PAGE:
Doing business on historical properties in LA

the-bloc-sign.jpgThe Bloc, Ratkovich's new project in downtown LA. Photo: LA Observed.

As an investor and restorer of important properties around Los Angeles, Wayne Ratkovich has done as much as anyone to preserve LA's architectural legacy. He brought back downtown's Oviatt Building and Fine Art Building and the Wiltern Theatre, freshened up the 5900 Wilshire tower where Los Angeles Magazine and other media outlets are housed, and rehabbed the old Howard Hughes buildings at what's now Playa Vista. His newest attempted saves are the Ports O' Call Village in San Pedro and the bedraggled downtown shopping mall at 7th and Hope streets, which is being opened to the sky and rechristened as The Bloc.

He took questions from the LAT's Patt Morrison about preserving storied buildings in LA and the fail by city fathers who spent hundreds of millions trying to make Bunker Hill into the new downtown. They were chasing the dream of an impressive skyline, says Ratkovich: "In my opinion [the skyline] should have been along Wilshire Boulevard, the great linear downtown in America."


Why do you go to the trouble of rehabbing old buildings?

We'd like to be an example of capitalism in its most admirable form. We function in the private market, not with government subsidies, and we fulfill our mission to profitably produce developments that improve the quality of urban life. That allows us to do well and do good at the same time.

Have you changed investors' minds about such projects?

There's much more interest. The Howard Hughes buildings were in terrible shape. We were able to attract the capital but the field was pretty narrow. [But] once we finished the job, everyone was interested in it. We paid about $60 a square foot, 575,000 square feet on 28 acres in West Los Angeles, and now, four or five years later, the finished buildings are selling for $600 a square foot. We had to spend money, but you can go from $60 and spend a lot and still [make money].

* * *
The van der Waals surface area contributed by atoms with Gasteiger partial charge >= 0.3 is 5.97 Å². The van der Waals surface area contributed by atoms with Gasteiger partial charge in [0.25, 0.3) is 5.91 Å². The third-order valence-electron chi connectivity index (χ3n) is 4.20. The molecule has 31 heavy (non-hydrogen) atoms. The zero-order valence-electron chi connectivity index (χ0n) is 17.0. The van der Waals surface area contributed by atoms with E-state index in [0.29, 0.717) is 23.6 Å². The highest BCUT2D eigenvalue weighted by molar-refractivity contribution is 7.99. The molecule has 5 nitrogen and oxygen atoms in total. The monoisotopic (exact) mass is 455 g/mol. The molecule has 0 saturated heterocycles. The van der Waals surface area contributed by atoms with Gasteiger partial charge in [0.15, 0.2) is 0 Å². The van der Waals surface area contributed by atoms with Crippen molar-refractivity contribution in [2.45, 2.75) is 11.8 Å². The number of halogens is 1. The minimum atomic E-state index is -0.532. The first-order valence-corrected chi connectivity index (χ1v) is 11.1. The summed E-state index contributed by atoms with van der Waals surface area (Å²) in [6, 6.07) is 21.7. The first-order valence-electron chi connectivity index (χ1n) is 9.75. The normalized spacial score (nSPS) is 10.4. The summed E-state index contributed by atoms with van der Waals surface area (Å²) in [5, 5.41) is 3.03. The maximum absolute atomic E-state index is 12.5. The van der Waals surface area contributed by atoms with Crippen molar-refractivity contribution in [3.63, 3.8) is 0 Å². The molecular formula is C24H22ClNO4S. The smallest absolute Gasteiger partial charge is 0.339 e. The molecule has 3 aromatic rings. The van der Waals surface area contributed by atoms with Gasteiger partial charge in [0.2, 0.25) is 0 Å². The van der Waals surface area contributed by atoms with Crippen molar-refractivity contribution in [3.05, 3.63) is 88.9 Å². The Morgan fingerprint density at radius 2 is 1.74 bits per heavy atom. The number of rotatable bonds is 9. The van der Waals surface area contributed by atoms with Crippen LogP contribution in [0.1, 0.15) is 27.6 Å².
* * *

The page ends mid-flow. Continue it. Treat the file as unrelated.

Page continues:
Why does Los Angeles have such a bad track record when it comes to saving its own history?

It's a place of rapid growth and short memories. In the first 50 years of the 20th century, downtown Los Angeles was the center of commerce, of government, of retailing and entertainment. Then we had 50 years of urban expansion. There was a time when "urban" was a dirty word. Now we're back saying cities are pretty good places.

The Los Angeles Conservancy had its first public meeting in the Oviatt — maybe 50 people. Now it's the largest preservation organization in the country, I think. Sally Stewart, one of the founders of the Conservancy, said to me, "We're not really interested in preserving buildings just to be museums; we're interested in preserving buildings to have a new life." That's the right approach.

Can Bunker Hill ever be reintegrated into the city?

They should have left it alone: 155 acres that the city condemned and I don't think it's ever going to work out now. I say this as an owner of an office building on the flatlands, so I'm biased, but the truth is, people want to move out of Bunker Hill and come down here to be a part of the real city.

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